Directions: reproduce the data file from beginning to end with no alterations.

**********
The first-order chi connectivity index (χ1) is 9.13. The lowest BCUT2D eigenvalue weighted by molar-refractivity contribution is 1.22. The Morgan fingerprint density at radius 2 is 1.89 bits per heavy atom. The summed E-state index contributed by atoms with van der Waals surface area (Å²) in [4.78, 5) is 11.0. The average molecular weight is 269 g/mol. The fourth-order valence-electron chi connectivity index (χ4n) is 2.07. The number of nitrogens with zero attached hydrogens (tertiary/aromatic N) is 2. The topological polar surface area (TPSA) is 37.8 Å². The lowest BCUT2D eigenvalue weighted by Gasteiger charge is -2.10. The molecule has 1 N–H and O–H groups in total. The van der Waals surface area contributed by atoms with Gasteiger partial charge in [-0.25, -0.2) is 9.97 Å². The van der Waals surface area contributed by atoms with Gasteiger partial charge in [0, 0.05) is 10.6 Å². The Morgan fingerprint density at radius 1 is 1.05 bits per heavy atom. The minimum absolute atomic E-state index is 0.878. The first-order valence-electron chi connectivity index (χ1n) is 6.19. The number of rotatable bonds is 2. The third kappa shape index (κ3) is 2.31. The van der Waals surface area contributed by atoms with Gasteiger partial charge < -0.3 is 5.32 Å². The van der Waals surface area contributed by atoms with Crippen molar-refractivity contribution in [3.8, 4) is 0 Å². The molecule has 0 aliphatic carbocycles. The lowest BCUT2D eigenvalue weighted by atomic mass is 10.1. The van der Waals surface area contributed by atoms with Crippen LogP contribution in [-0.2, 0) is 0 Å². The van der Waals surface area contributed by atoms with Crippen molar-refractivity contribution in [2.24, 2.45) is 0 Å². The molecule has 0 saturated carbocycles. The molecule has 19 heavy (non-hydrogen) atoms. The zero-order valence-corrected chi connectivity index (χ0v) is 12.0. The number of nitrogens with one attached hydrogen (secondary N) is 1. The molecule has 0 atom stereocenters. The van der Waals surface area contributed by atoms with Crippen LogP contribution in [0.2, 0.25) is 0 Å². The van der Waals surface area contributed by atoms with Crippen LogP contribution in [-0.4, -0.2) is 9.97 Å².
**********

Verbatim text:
The first-order chi connectivity index (χ1) is 9.13. The lowest BCUT2D eigenvalue weighted by molar-refractivity contribution is 1.22. The Morgan fingerprint density at radius 2 is 1.89 bits per heavy atom. The summed E-state index contributed by atoms with van der Waals surface area (Å²) in [4.78, 5) is 11.0. The average molecular weight is 269 g/mol. The fourth-order valence-electron chi connectivity index (χ4n) is 2.07. The number of nitrogens with zero attached hydrogens (tertiary/aromatic N) is 2. The topological polar surface area (TPSA) is 37.8 Å². The lowest BCUT2D eigenvalue weighted by Gasteiger charge is -2.10. The molecule has 1 N–H and O–H groups in total. The van der Waals surface area contributed by atoms with Gasteiger partial charge in [-0.25, -0.2) is 9.97 Å². The van der Waals surface area contributed by atoms with Gasteiger partial charge in [0, 0.05) is 10.6 Å². The Morgan fingerprint density at radius 1 is 1.05 bits per heavy atom. The minimum absolute atomic E-state index is 0.878. The first-order valence-electron chi connectivity index (χ1n) is 6.19. The number of rotatable bonds is 2. The third kappa shape index (κ3) is 2.31. The van der Waals surface area contributed by atoms with Gasteiger partial charge < -0.3 is 5.32 Å². The van der Waals surface area contributed by atoms with Crippen molar-refractivity contribution in [3.8, 4) is 0 Å². The molecule has 0 aliphatic carbocycles. The lowest BCUT2D eigenvalue weighted by atomic mass is 10.1. The van der Waals surface area contributed by atoms with Crippen LogP contribution in [-0.2, 0) is 0 Å². The van der Waals surface area contributed by atoms with Crippen molar-refractivity contribution in [2.24, 2.45) is 0 Å². The molecule has 0 saturated carbocycles. The molecule has 19 heavy (non-hydrogen) atoms. The zero-order valence-corrected chi connectivity index (χ0v) is 12.0. The number of nitrogens with one attached hydrogen (secondary N) is 1. The molecule has 0 atom stereocenters. The van der Waals surface area contributed by atoms with Crippen LogP contribution in [0.2, 0.25) is 0 Å². The van der Waals surface area contributed by atoms with Crippen LogP contribution in [-0.4, -0.2) is 9.97 Å².